Nolan Calisch: A lot of people have framed it this way, but for me, this was never really its intention. I respect Fred and Carrie’s creativity and I think of People’s Portlandia as an opportunity to expand and elaborate on what they started, which I think ultimately its a celebration of this wonderfully weird and idiosyncratic city.

Portlandia: You’re coming at this from a social practice standpoint. Can you explain how you see this project within the larger context of social practice work?
Nolan Calisch: Sure. A lot of social practice work takes place outside the art world and often this work is public and collaborative in nature. I guess People’s Portlandia has these characteristics. Personally, one reason I am interested in social practice is because its about expanding the possibilities of an art practice, its about saying art doesn’t have to be an elite or professional or solitary act, it can be a spirit, a way of being in the world. I see People’s Portlandia as encouraging this spirit.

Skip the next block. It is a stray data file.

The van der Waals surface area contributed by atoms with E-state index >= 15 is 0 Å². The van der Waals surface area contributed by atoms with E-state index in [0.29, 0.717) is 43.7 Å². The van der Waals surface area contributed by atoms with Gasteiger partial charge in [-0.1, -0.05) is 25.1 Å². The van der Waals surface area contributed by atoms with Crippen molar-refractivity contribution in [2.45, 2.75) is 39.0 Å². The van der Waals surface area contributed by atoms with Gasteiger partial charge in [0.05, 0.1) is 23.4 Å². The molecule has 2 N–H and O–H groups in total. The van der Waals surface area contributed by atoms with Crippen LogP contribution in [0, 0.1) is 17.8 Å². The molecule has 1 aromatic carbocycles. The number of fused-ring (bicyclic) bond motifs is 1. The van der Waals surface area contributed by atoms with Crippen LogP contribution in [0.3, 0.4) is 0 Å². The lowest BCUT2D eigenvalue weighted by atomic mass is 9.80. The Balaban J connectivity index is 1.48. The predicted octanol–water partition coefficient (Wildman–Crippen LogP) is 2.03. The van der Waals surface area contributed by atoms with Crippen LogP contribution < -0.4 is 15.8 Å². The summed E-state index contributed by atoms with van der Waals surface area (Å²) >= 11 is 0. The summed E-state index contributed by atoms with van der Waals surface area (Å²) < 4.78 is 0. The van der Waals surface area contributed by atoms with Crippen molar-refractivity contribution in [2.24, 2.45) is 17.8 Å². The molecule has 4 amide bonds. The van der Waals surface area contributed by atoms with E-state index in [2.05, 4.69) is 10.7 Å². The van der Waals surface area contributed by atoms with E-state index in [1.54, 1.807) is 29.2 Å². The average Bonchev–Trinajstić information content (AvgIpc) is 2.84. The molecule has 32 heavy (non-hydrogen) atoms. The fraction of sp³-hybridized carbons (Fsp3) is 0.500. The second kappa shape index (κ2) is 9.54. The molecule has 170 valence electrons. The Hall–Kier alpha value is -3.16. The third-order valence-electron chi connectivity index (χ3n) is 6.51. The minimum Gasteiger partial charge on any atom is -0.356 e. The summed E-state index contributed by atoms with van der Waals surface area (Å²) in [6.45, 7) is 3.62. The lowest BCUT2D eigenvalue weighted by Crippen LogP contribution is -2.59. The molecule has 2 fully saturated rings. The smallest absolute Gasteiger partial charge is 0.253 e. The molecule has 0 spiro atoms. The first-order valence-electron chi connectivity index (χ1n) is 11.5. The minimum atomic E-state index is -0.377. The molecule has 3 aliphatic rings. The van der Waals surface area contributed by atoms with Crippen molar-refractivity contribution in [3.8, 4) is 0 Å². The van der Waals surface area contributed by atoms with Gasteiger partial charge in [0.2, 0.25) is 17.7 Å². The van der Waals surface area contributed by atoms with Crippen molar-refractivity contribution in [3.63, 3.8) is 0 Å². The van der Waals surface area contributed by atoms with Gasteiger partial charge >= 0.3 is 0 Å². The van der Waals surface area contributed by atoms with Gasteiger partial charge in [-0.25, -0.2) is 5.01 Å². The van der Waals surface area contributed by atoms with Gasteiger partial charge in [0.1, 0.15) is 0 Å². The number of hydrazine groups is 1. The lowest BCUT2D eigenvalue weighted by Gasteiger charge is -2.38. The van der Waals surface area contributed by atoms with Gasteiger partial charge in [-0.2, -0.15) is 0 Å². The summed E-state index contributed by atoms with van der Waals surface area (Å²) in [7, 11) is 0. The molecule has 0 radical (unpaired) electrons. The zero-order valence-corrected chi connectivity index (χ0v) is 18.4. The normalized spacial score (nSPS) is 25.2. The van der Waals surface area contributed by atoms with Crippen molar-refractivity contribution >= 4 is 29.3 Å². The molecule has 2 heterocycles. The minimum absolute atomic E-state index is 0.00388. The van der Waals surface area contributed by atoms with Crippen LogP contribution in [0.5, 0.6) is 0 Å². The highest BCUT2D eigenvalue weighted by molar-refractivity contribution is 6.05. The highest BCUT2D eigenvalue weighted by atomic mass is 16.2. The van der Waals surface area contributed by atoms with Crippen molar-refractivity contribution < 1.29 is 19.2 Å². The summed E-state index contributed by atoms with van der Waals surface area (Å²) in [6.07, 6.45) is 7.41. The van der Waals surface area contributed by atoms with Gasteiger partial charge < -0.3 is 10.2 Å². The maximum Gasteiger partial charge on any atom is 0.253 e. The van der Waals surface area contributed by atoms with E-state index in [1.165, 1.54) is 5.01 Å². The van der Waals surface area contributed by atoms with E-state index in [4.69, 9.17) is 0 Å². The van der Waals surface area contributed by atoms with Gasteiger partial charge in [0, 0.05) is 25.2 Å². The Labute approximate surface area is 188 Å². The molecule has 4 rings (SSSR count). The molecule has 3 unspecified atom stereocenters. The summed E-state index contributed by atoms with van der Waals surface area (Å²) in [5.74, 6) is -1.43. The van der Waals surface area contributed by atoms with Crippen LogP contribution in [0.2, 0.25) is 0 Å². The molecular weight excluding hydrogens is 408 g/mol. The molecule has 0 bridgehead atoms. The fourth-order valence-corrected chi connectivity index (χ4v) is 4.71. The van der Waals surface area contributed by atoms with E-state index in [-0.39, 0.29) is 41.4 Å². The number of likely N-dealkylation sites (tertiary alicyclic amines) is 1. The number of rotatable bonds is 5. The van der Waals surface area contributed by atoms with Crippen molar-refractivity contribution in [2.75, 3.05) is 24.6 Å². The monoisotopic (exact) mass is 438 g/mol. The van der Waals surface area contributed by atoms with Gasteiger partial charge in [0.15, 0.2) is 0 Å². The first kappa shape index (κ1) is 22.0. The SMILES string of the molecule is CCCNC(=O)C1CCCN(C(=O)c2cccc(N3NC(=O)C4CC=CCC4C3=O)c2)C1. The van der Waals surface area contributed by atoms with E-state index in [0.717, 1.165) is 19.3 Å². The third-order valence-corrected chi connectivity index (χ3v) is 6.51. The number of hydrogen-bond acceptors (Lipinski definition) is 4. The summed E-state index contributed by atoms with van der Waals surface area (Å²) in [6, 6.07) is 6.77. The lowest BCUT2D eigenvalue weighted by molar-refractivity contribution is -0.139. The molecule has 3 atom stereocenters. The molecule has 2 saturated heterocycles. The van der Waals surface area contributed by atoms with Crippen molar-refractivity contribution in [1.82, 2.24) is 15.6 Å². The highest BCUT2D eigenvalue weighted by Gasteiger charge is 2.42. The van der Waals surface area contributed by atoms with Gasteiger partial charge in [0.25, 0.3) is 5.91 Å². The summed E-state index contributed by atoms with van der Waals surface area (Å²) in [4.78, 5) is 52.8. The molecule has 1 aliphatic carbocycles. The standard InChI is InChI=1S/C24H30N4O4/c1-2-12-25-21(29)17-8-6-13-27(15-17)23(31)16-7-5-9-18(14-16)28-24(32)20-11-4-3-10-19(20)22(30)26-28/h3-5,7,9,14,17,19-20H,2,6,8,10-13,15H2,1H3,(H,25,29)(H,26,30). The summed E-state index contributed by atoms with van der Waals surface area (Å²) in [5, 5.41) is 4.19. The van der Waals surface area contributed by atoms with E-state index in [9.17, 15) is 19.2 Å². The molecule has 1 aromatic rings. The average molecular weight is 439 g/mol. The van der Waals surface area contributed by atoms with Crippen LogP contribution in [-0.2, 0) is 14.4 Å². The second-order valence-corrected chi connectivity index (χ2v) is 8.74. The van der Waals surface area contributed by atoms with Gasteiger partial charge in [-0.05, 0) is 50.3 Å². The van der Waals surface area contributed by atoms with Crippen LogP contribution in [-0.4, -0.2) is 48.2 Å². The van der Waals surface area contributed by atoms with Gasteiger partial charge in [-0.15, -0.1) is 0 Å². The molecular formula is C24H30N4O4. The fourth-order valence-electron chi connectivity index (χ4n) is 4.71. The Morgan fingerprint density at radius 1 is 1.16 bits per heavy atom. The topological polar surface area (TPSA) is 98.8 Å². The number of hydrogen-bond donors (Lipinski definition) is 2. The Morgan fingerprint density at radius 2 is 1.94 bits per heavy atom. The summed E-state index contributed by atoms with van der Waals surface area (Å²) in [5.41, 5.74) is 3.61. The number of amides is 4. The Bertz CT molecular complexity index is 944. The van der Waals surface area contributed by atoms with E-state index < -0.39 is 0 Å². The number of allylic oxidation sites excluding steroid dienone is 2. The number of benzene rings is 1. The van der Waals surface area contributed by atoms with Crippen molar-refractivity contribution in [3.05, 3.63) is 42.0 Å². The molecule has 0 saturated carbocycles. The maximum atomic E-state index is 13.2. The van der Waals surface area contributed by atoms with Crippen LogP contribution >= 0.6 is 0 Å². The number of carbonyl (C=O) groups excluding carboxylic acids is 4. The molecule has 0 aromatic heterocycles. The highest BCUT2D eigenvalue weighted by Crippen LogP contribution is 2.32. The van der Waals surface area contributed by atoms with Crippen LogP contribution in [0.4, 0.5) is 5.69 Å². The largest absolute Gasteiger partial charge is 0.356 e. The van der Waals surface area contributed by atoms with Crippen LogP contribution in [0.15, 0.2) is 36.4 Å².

Hot Bikini Beans from Jon Meyer on Vimeo.

Portlandia: Are there Portlandia sketches you feel hit the nail on the head?
Nolan Calisch: To be honest I have only seen a handful of episodes because I don’t own a TV. I have to say, from what I’ve seen, I enjoy the yuppie couple and I really think the costuming on the show is great.

Portlandia: What has the response to the project been like?
Nolan Calisch: The response has been good. Hundreds of people have told me very incredible skit ideas. Its just been a matter of convincing them to take the next step to make a video.

Portlandia: Have you communicated with anyone who works directly on the show?
Nolan Calisch: I met Fred and Carrie on the farm several years ago. We only spoke briefly and I remember the whole time they were very self conscious about their hair since they were both wearing wigs. They kept telling us, “you know this is not my real hair, we don’t usually look like this.” It was endearing.

Readers, season two of Portlandia is coming to an end. Don’t let the dream fade! It’s not too late to submit your own videos for the first People’s Portlandia screening, on March 29th at the Hollywood Theater. Submissions are due March 15th, and it’s totally free to enter.

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Hard Out

Comedy From The Closet

Janice and Jeffrey Available Now On IFC's Comedy Crib